I want to acknowledge one individual who recently announced that she is retiring, Erika Schlager, after 34 years of service to the Commission and to the global community. Erika received her bachelor’s degree from the University of North Carolina in Greensboro, where she graduated magna cum laude and was elected to Phi Beta Kappa. She earned her A.M. degree from Harvard University in Soviet Union studies and her juris doctor degree with honors from the George Washington University Law School. She studied at Warsaw University as a Fulbright fellow and received a diploma from the International Institute of Human Rights in Strasbourg, France. Quite a record. She used that academic preparation to make a difference in the world—and what a difference she made. Erika has been an unfailing professional in her dedication to doing whatever is necessary to ensure that the commission meets its mandate and defends human rights abroad. Her deep expertise, which she has honed over decades of work, is renowned both among policy professionals in the United States and in the countries of Central Europe that she followed for the commission. Erika is one of our nation’s top experts on Europe’s most vulnerable communities. She is a leading voice on Roma rights—Europe’s largest minority, with significant populations also in the United States. I have joined Erika in the crusade to speak up for the Roma population, a group that has been denied citizenship in so much of Europe. What a difference she has made in their lives. Erika has worked with Members of Congress, the Department of State and the Organization for Security and Cooperation in Europe (OSCE) to address issues ranging from the enslavement and sterilization of Roma to a permanent memorial in Berlin dedicated to the Sinti and Roma victims of the Nazi regime, to annual recognition of International Roma Day. She has brought to my attention the candidacy of Ethel Brooks to be the first Roma board member of the U.S. Holocaust Memorial Museum. I know that Erika will continue to bring Roma perspective and history on the Holocaust to further the tolerance, education, and human rights work of the museum. I have the honor of representing the Senate on the Holocaust Memorial Museum board, and I can tell you that Erika is so deeply respected by the professionals at that museum for the work she has done in furthering the goal of that institution to prevent atrocities against any groups of people. Erika has long been one of my top advisers on the Holocaust restitution and Europe’s Jewish community. She has worked closely with me over the years to raise concerns about the rise of Holocaust revisionism in countries like Hungary and Poland; to foster implementation of the Terezin Declaration on Holocaust Era Assets measures to right the economic wrongs that accompanied the Holocaust; and to hold accountable a French railway that transported thousands of Holocaust victims to their deaths. She worked on all of these issues and made significant progress. Erika has been instrumental in ensuring that the Helsinki Commission works to hold the United States accountable for our own human rights record, examining U.S. policies and conduct concerning Guantanamo Bay detention camps and U.S. policy regarding torture. Erika’s counsel greatly assisted me in my role as the Parliamentary Assembly of the OSCE’s Special Representative on Anti-Semitism, Racism, and Intolerance, where I was focused on human rights and justice here at home and across the expanse of the 57 participating States of the OSCE. From the plight of African Americans and Muslims to migrants and refugees, Erika has been integral to the Helsinki Commission’s mandate of upholding the myriad of human rights commitments defined in the Helsinki Final Act and subsequent OSCE agreements. In addition to her many professional milestones and achievements, Erika retires from the commission having left a deeply personal mark on those she worked with, from diplomats and civil servants to the staff of the Helsinki Commission. She is a natural teacher with a gift of taking a complex issue and distilling it in a way that makes it both relevant and accessible. Erika has taught our diplomats at the Foreign Service Institute and spoken at international meetings and at universities across the nation and around the world. She displayed her exceptional teaching ability at the Department of State’s annual training program on Roma rights, and she has ensured that Roma civil society groups could also participate. She has actively sought out dialogue and collaboration with new colleagues to help deepen their understanding of the Helsinki Commission’s role, of the challenges the commission could usefully seek to address abroad, and of the unique tools at its disposal to do just that. Erika is always quick to ask about a colleague’s well-being or inquire after a family member’s well-being. She has fostered collegiality among the Commission’s staff through her unfailing kindness and good nature. In so doing, she has repeatedly demonstrated how deeply she cares, not just for the work she has dedicated her career to, but also for the people whose great privilege it is to call her a colleague and a friend. I will say on a personal basis that I have benefited so much from her friendship, from her understanding, from her strategic thinking, from where we can make a difference. We know there are a lot of problems around the world. We know we can’t settle all the issues. But Erika helped us focus on areas where we can make a difference, and thanks to her input, we have made a difference. I know I speak on behalf of all Helsinki Commission members and staff and scores of other individuals—many who may not know her name—and groups concerned about advancing human rights around the globe and here at home when I say how we will miss Erika. Henry David Thoreau said: ‘‘Aim above morality. Be not simply good; be good for something.’’ Erika has embodied that maxim in her professional career and in her life. She has made an enormous difference, and she will continue to do so. I wish her all the best with respect to her future endeavors. I know we will continue to hear from her. Thank you, Erika, for the way you served the commission, our country, and the global community.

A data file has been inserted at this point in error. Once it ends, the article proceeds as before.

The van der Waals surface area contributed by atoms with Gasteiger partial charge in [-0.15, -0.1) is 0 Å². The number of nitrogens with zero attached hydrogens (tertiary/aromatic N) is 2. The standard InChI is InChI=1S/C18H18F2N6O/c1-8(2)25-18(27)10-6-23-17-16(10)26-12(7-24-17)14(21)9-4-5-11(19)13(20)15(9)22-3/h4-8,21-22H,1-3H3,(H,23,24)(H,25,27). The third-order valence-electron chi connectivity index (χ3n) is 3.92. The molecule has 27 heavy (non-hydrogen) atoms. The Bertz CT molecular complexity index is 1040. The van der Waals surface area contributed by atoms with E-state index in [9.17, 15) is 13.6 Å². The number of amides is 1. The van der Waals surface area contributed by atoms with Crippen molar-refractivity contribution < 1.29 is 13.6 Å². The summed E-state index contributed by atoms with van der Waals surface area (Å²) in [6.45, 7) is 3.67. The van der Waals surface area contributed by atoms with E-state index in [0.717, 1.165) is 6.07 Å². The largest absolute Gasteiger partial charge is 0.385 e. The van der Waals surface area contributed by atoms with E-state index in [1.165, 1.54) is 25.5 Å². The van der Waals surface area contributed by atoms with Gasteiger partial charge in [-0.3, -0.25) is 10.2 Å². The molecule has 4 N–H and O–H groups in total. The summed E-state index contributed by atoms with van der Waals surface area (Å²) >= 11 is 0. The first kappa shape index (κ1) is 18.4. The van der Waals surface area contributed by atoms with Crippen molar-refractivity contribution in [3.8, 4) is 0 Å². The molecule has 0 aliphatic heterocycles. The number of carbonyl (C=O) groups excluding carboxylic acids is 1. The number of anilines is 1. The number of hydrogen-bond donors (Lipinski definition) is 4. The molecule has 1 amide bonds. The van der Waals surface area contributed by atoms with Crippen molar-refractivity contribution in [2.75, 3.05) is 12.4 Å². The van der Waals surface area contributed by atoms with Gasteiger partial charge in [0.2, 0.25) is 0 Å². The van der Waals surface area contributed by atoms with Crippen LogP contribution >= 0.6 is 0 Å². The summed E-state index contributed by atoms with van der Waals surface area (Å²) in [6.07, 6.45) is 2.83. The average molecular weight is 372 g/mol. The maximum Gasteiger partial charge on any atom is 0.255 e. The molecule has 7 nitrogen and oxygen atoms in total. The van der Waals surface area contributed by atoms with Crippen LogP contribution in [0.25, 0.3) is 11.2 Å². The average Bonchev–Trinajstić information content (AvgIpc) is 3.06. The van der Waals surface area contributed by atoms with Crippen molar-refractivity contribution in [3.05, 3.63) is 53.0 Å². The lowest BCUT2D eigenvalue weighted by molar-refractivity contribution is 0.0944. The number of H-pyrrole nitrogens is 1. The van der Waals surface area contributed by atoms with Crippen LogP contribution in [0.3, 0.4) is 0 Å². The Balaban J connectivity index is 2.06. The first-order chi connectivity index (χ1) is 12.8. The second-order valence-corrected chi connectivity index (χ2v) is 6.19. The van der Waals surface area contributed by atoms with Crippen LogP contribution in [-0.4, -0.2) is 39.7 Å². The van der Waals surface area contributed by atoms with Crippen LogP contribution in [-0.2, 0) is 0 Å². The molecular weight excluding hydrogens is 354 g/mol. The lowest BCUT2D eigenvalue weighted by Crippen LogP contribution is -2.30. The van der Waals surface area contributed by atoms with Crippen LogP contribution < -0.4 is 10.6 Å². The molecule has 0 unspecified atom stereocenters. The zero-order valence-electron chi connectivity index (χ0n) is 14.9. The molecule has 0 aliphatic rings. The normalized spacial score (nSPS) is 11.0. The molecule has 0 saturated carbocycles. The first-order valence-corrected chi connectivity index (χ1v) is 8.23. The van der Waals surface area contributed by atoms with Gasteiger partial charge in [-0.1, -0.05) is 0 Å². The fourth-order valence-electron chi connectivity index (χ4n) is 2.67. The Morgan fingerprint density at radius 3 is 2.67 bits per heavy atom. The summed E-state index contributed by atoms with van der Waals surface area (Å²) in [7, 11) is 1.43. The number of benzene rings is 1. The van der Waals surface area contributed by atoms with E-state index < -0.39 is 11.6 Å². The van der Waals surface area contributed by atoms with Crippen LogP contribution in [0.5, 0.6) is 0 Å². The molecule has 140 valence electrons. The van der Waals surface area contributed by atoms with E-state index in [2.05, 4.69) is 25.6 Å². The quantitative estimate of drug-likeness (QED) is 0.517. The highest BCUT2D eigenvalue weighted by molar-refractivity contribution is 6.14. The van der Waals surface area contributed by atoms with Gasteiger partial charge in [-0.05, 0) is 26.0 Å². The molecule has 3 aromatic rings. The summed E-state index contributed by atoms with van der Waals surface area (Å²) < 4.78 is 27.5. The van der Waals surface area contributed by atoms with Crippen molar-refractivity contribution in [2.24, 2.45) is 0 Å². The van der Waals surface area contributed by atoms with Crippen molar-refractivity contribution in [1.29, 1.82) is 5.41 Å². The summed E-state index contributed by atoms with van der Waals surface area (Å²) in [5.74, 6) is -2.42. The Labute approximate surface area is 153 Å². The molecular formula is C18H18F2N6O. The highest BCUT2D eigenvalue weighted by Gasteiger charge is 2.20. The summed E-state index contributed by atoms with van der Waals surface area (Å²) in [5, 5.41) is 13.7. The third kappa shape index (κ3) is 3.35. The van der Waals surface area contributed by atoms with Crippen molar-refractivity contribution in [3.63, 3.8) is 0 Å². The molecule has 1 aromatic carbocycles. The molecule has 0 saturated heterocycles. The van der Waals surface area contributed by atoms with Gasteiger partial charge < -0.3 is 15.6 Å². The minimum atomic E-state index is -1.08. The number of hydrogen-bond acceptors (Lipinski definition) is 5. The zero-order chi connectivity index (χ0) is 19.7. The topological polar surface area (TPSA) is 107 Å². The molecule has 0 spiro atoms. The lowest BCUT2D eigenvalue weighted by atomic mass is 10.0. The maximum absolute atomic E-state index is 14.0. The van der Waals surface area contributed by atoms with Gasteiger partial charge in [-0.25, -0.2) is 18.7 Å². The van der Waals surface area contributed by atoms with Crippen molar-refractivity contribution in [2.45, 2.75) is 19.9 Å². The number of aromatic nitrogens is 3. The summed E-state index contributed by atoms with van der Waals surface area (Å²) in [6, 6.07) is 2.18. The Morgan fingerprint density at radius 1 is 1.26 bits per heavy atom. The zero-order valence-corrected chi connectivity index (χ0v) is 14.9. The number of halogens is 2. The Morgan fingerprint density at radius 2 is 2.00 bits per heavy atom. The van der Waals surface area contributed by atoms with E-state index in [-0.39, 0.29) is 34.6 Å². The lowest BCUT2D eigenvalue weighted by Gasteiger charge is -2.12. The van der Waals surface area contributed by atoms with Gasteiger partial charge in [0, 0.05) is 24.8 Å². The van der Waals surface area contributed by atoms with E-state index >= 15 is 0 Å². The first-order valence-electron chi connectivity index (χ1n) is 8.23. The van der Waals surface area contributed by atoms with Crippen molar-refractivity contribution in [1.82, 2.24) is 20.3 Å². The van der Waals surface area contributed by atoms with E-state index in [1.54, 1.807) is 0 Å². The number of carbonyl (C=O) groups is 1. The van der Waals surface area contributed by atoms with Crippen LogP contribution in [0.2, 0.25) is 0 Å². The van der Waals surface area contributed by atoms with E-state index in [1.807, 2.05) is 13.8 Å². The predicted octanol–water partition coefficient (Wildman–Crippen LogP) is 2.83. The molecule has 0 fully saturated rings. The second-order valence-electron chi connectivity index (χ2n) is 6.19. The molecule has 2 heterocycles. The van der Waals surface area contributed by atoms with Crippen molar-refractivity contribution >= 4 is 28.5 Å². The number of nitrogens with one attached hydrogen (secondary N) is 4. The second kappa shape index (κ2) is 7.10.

• Sweden's Leadership of the OSCE